We understand quite well how forces act at a distance, and quantum teleportation does not involve those mechanisms. Fundamental interactions are mediated through particles called gauge bosons. The gauge particle of the electromagnetic field is the photon. In order for an electric field to exert a force, the charged particles involved exchange photons. There are gauge particles for each of the fundamental interactions: gluons (strong nuclear force) W and Z bosons (weak nuclear force) and gravitons, in addition to photons. There is some controversy about whether gravitons are actually gauge particles; we do not have a quantum theory of gravity.

All of those gauge bosons provide attractions or repulsions at the speed of light.

The correlation of coherent quantum particles has physical consequences, but is not one of those interactions. It is not a "force" and does not occur at light-speed. This is the essence of Einstein's objection to it.

55 posted on 05/14/2012 12:15:59 AM PDT by FredZarguna (DOJ: where justice goes to die.)
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To: FredZarguna
There are gauge particles for each of the fundamental interactions: gluons (strong nuclear force) W and Z bosons (weak nuclear force) and gravitons, in addition to photons. There is some controversy about whether gravitons are actually gauge particles; we do not have a quantum theory of gravity.

That is entirely correct and beautifully slides over the current central mystery; do gravitons exist or is gravity really geometry?

Gravity behaves like a force in that it propagates at lightspeed (unlike the spooky QM stuff) but nothing like a graviton has been detected. Not for want of trying, but it's a hard problem.

Gravitons are an attractive notion because then all the things that look like forces work the same way and there is some hope of wrapping it all up in one equation that is the literal word of God in the original language.

The trouble with all this tidiness is that it breaks down when we start to think about mass and inertia. And when we collect enough mass to have interesting amounts of gravity it appears that thinking about space-time bending instead of an exchange of gravitons might be a more useful model.

What mass/inertia is exactly is of much interest as there are hints in the math that superluminal velocities are possible (actually required) for objects with an imaginary (square root of -1) rest mass, whatever that means.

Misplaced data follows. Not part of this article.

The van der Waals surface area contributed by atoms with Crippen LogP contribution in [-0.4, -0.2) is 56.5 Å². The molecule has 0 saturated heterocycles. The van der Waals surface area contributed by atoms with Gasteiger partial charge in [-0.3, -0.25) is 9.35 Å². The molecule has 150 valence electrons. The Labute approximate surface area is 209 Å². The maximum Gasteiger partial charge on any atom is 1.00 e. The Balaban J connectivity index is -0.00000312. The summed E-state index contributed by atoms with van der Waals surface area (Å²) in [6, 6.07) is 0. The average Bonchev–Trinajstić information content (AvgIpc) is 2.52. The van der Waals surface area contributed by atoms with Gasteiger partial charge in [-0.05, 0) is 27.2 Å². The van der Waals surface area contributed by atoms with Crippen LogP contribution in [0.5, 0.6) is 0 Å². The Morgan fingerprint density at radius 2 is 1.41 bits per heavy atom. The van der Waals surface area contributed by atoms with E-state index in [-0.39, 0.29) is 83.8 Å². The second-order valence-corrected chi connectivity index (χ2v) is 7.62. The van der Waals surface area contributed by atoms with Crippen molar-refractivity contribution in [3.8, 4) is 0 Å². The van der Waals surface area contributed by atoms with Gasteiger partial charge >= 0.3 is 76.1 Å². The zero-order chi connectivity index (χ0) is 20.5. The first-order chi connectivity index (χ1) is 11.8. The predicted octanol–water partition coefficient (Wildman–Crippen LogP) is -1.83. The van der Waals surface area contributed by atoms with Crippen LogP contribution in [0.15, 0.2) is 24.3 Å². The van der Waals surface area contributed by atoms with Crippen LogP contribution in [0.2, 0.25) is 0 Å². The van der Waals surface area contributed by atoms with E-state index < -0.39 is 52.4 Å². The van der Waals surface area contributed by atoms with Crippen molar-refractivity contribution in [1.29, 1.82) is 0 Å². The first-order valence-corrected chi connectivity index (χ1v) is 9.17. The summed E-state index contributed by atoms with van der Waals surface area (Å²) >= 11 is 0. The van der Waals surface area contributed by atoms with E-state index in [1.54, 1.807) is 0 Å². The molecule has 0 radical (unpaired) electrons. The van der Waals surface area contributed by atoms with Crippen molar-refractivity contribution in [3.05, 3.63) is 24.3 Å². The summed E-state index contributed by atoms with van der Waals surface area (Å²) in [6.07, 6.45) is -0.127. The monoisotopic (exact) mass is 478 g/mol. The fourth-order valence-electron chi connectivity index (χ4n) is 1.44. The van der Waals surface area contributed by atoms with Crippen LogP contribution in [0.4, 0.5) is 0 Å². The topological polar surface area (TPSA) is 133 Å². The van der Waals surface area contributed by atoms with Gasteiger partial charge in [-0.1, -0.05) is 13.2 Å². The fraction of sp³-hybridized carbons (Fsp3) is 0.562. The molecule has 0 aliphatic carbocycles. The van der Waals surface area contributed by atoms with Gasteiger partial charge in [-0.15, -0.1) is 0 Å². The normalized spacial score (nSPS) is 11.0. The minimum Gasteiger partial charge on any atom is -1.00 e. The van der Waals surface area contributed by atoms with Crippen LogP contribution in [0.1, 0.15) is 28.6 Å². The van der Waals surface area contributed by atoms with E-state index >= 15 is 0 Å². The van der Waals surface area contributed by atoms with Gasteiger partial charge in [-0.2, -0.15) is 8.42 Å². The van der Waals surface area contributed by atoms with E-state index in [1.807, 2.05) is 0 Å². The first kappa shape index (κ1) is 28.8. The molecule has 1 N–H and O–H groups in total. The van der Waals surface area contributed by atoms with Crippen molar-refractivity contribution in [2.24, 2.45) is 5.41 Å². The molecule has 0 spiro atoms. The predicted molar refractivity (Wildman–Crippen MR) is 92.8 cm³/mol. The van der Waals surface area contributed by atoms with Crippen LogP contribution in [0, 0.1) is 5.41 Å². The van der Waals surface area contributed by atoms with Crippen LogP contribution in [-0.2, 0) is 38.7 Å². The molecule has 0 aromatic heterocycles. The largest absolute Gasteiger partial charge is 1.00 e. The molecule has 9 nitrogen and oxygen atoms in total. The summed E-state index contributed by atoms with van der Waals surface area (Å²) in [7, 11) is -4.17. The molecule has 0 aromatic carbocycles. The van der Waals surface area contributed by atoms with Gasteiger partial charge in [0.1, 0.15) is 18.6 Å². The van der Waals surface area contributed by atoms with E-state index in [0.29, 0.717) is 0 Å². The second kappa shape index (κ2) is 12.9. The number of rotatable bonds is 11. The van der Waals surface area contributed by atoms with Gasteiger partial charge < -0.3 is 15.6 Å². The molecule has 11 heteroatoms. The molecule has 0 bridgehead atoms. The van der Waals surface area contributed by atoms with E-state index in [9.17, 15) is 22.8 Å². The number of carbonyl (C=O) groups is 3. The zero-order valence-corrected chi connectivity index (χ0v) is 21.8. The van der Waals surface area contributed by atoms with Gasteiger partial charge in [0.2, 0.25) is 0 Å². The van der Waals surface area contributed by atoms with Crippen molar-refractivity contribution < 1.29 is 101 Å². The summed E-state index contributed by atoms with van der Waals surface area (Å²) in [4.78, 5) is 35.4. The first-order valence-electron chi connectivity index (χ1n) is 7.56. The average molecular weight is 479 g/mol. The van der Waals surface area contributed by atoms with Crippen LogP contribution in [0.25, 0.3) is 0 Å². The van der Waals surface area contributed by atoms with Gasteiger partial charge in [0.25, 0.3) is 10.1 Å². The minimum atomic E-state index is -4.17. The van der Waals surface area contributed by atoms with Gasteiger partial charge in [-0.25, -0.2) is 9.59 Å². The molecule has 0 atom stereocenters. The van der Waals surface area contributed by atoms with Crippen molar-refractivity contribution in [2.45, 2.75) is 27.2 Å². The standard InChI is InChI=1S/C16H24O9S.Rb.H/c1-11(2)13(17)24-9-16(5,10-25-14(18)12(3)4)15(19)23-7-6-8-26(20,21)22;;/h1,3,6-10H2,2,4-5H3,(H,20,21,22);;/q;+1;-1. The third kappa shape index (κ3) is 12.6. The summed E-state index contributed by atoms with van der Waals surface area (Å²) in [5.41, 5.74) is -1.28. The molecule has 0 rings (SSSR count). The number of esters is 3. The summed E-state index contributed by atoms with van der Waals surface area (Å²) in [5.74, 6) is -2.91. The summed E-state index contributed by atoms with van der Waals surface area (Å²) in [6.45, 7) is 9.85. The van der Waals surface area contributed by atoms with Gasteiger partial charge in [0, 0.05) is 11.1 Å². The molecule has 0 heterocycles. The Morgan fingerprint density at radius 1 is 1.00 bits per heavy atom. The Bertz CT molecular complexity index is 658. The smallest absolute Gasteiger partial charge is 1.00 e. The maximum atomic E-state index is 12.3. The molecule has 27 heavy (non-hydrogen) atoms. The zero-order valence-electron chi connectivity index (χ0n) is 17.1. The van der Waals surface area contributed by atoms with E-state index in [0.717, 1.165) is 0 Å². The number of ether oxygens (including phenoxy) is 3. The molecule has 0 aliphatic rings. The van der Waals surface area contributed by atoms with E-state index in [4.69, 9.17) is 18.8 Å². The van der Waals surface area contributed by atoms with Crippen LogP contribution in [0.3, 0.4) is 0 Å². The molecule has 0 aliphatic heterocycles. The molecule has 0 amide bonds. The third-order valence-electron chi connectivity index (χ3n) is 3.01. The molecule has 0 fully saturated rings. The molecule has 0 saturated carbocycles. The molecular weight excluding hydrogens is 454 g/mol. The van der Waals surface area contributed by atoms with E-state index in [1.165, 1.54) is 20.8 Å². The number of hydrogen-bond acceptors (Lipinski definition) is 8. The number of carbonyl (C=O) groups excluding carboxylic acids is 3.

56 posted on 05/14/2012 5:39:31 AM PDT by Mycroft Holmes (<= Mash name for HTML Xampp PHP C JavaScript primer. Programming for everyone.)
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To: FredZarguna
We understand quite well how forces act at a distance

No we don't. Claiming that bosons are force mediators still doesn't explain the mechanics of attraction or repulsion. There is still action at a distance between bosons and mediated particles. What pulls them? Every time I ask, I get the answer we don't know. The graviton is still speculation. They haven't confirmed it yet. When it comes to gravity, it's one hell of a long pull between fermions. If they do find a HIggs boson, they still won't be able to explain what the fabric is that provides the resistance to acceleration.

57 posted on 05/14/2012 2:13:22 PM PDT by LoneRangerMassachusetts (The meek shall not inherit the Earth)
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To: LoneRangerMassachusetts
There is still action at a distance between bosons and mediated particles.

No. There is not. You are mistaken.

What pulls them? Every time I ask, I get the answer we don't know.

Nothing pulls them. They are the pull. I don't know who you're asking, but you are not asking physicists if you're getting this answer.

The graviton is still speculation. They haven't confirmed it yet. When it comes to gravity, it's one hell of a long pull between fermions.